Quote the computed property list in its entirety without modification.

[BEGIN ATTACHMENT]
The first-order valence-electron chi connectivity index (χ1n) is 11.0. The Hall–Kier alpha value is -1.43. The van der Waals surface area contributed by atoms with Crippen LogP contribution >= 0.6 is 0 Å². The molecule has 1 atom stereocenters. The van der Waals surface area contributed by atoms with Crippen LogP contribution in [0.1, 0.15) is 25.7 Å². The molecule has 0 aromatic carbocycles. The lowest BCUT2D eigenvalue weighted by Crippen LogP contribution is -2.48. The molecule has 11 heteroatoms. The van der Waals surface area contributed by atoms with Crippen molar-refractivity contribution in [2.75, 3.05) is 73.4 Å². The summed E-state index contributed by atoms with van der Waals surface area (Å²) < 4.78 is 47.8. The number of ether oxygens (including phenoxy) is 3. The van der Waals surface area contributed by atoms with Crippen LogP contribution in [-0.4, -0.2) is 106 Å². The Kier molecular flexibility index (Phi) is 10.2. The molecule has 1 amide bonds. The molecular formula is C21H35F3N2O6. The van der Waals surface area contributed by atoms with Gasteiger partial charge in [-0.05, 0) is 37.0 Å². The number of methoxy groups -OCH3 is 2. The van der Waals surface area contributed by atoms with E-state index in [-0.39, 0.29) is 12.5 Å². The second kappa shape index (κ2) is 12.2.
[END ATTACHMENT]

The first-order valence-electron chi connectivity index (χ1n) is 11.0. The Hall–Kier alpha value is -1.43. The van der Waals surface area contributed by atoms with Crippen LogP contribution >= 0.6 is 0 Å². The molecule has 1 atom stereocenters. The van der Waals surface area contributed by atoms with Crippen LogP contribution in [0.1, 0.15) is 25.7 Å². The molecule has 0 aromatic carbocycles. The lowest BCUT2D eigenvalue weighted by Crippen LogP contribution is -2.48. The molecule has 11 heteroatoms. The van der Waals surface area contributed by atoms with Crippen molar-refractivity contribution in [2.75, 3.05) is 73.4 Å². The summed E-state index contributed by atoms with van der Waals surface area (Å²) < 4.78 is 47.8. The number of ether oxygens (including phenoxy) is 3. The van der Waals surface area contributed by atoms with Crippen LogP contribution in [-0.4, -0.2) is 106 Å². The Kier molecular flexibility index (Phi) is 10.2. The molecule has 1 amide bonds. The molecular formula is C21H35F3N2O6. The van der Waals surface area contributed by atoms with Gasteiger partial charge in [-0.05, 0) is 37.0 Å². The number of methoxy groups -OCH3 is 2. The van der Waals surface area contributed by atoms with E-state index in [-0.39, 0.29) is 12.5 Å². The second kappa shape index (κ2) is 12.2.